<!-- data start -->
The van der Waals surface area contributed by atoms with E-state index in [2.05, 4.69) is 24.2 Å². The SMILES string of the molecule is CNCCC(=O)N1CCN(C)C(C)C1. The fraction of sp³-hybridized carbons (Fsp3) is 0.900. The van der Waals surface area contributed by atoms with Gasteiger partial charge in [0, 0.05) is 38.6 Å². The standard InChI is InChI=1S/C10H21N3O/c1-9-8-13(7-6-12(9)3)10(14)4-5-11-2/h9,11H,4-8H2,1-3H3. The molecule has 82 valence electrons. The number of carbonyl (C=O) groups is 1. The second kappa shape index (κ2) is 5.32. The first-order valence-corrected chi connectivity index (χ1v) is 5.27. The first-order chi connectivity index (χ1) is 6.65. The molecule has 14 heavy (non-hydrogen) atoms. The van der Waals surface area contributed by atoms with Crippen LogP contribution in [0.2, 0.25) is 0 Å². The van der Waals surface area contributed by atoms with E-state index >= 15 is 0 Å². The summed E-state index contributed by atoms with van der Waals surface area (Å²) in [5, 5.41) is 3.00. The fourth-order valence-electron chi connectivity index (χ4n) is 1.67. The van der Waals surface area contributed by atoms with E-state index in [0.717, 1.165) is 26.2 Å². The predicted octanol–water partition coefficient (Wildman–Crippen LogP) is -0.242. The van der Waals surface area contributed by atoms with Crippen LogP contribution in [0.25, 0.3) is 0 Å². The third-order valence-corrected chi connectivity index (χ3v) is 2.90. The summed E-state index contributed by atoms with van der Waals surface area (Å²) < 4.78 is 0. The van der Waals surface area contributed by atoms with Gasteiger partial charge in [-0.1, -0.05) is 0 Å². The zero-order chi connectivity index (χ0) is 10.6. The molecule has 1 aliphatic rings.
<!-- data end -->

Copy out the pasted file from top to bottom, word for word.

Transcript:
The van der Waals surface area contributed by atoms with E-state index in [2.05, 4.69) is 24.2 Å². The SMILES string of the molecule is CNCCC(=O)N1CCN(C)C(C)C1. The fraction of sp³-hybridized carbons (Fsp3) is 0.900. The van der Waals surface area contributed by atoms with Gasteiger partial charge in [0, 0.05) is 38.6 Å². The standard InChI is InChI=1S/C10H21N3O/c1-9-8-13(7-6-12(9)3)10(14)4-5-11-2/h9,11H,4-8H2,1-3H3. The molecule has 82 valence electrons. The number of carbonyl (C=O) groups is 1. The second kappa shape index (κ2) is 5.32. The first-order valence-corrected chi connectivity index (χ1v) is 5.27. The first-order chi connectivity index (χ1) is 6.65. The molecule has 14 heavy (non-hydrogen) atoms. The van der Waals surface area contributed by atoms with Crippen LogP contribution in [0.2, 0.25) is 0 Å². The van der Waals surface area contributed by atoms with E-state index >= 15 is 0 Å². The summed E-state index contributed by atoms with van der Waals surface area (Å²) in [5, 5.41) is 3.00. The fourth-order valence-electron chi connectivity index (χ4n) is 1.67. The van der Waals surface area contributed by atoms with E-state index in [0.717, 1.165) is 26.2 Å². The predicted octanol–water partition coefficient (Wildman–Crippen LogP) is -0.242. The van der Waals surface area contributed by atoms with Crippen LogP contribution in [0.25, 0.3) is 0 Å². The third-order valence-corrected chi connectivity index (χ3v) is 2.90. The summed E-state index contributed by atoms with van der Waals surface area (Å²) < 4.78 is 0. The van der Waals surface area contributed by atoms with Gasteiger partial charge in [-0.1, -0.05) is 0 Å². The zero-order chi connectivity index (χ0) is 10.6. The molecule has 1 aliphatic rings.